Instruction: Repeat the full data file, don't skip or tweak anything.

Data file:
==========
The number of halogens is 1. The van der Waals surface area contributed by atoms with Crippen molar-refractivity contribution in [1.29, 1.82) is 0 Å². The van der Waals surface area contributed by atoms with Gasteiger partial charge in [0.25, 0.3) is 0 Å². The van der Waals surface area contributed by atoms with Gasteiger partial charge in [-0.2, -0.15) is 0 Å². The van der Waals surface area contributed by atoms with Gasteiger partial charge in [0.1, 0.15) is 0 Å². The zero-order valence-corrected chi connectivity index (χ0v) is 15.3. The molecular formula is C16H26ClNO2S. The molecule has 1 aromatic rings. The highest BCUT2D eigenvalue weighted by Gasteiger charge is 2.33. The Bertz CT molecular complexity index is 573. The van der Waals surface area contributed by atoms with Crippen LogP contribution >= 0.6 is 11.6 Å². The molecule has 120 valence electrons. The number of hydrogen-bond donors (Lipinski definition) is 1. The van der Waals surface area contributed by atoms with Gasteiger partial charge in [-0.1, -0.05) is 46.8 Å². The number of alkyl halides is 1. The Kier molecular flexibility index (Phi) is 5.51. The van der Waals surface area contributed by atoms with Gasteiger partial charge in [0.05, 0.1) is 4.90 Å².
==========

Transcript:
The number of halogens is 1. The van der Waals surface area contributed by atoms with Crippen molar-refractivity contribution in [1.29, 1.82) is 0 Å². The van der Waals surface area contributed by atoms with Gasteiger partial charge in [0.25, 0.3) is 0 Å². The van der Waals surface area contributed by atoms with Gasteiger partial charge in [-0.2, -0.15) is 0 Å². The van der Waals surface area contributed by atoms with Gasteiger partial charge in [0.1, 0.15) is 0 Å². The zero-order valence-corrected chi connectivity index (χ0v) is 15.3. The molecular formula is C16H26ClNO2S. The molecule has 1 aromatic rings. The highest BCUT2D eigenvalue weighted by Gasteiger charge is 2.33. The Bertz CT molecular complexity index is 573. The van der Waals surface area contributed by atoms with Crippen LogP contribution >= 0.6 is 11.6 Å². The molecule has 120 valence electrons. The number of hydrogen-bond donors (Lipinski definition) is 1. The van der Waals surface area contributed by atoms with Gasteiger partial charge in [-0.1, -0.05) is 46.8 Å². The number of alkyl halides is 1. The Kier molecular flexibility index (Phi) is 5.51. The van der Waals surface area contributed by atoms with Gasteiger partial charge in [0.05, 0.1) is 4.90 Å².